“He’s dead alright. A mugging victim probably. Did you hear anything?” Luther asked.

“Nope, I was sleeping like a baby,” Frank retorted unemotionally. More eagerly he added, “I wonder if he’s got any change on him they missed.”

The code of the urban jungle: if tragedy could be turned into opportunity, you did not let it pass by.

As his companion rifled through the man’s pockets, Morgan turned to examine the alley entrance that the body was facing away from. It was a narrow space between the buildings and strewn with industrial refuse. The only other nearby access to the street was obscured behind five gallon drums and the rusted chassis of a delivery van.

He noticed a length of old fire hose on the ground snaking along the pavement towards the darkness of the alley. The rubber was stiff and fractured with holes. It had been a resident of the park for ages and Morgan had no reason to take interest in it except a feeling he had that it was a silent witness to whatever had killed the stranger.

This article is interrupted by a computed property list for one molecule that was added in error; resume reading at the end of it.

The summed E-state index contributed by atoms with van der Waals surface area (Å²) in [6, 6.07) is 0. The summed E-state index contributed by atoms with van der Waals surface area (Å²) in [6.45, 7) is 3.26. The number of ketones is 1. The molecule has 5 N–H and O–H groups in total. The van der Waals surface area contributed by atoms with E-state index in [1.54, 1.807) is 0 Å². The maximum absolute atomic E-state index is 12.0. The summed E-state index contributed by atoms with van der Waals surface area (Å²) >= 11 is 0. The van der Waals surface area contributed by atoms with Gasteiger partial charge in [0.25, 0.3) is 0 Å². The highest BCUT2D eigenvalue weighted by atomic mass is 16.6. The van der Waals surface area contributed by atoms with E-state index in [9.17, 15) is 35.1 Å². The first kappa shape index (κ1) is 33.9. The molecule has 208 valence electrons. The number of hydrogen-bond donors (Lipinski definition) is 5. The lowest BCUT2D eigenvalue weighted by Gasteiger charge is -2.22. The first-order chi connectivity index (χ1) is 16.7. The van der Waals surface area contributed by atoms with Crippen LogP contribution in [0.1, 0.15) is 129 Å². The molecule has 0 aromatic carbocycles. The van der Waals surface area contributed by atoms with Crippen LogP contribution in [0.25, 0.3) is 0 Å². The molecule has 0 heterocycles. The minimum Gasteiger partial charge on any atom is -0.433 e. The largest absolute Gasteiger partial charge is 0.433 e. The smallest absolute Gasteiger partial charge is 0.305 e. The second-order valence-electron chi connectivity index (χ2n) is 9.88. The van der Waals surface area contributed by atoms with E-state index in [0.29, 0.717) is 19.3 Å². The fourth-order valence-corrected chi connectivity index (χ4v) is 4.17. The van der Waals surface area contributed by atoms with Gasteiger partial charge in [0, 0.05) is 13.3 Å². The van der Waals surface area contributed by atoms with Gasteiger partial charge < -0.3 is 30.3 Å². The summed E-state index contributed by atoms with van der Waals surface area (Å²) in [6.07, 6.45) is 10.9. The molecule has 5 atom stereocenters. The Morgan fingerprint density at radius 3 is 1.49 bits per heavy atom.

Yet there was something else. For unspecific reasons the professor stared into the thin strip of shadow marking the tubing’s contact with the cement, observing the strong contrast between the glow of the gypsum and the bleak umbra. He followed it towards the body, and saw the hose terminated under the man’s fingers which were resting on a rectangular object.

“What’s that by his right hand?” he asked the crouching Frank as he walked towards it.

His friend shrugged indifferently, “He’s got a book under him.”

The elder vagrant had to pry the item from the dead stranger’s fingers. He thumbed through the pages and muttered indifferently, “Some weird shit. I can’t read this. You’re the professor.”

“I was the professor,” his jobless colleague corrected him. Morgan peered over Frank’s shoulder. The pages contained hand-written notes. He deciphered physics formulas among them and his curiosity went off the charts since he recognized some of the mathematical lingo from his former life in academics.

He squinted; his view of the paper partially obscured by the sun hitting him directly in the face.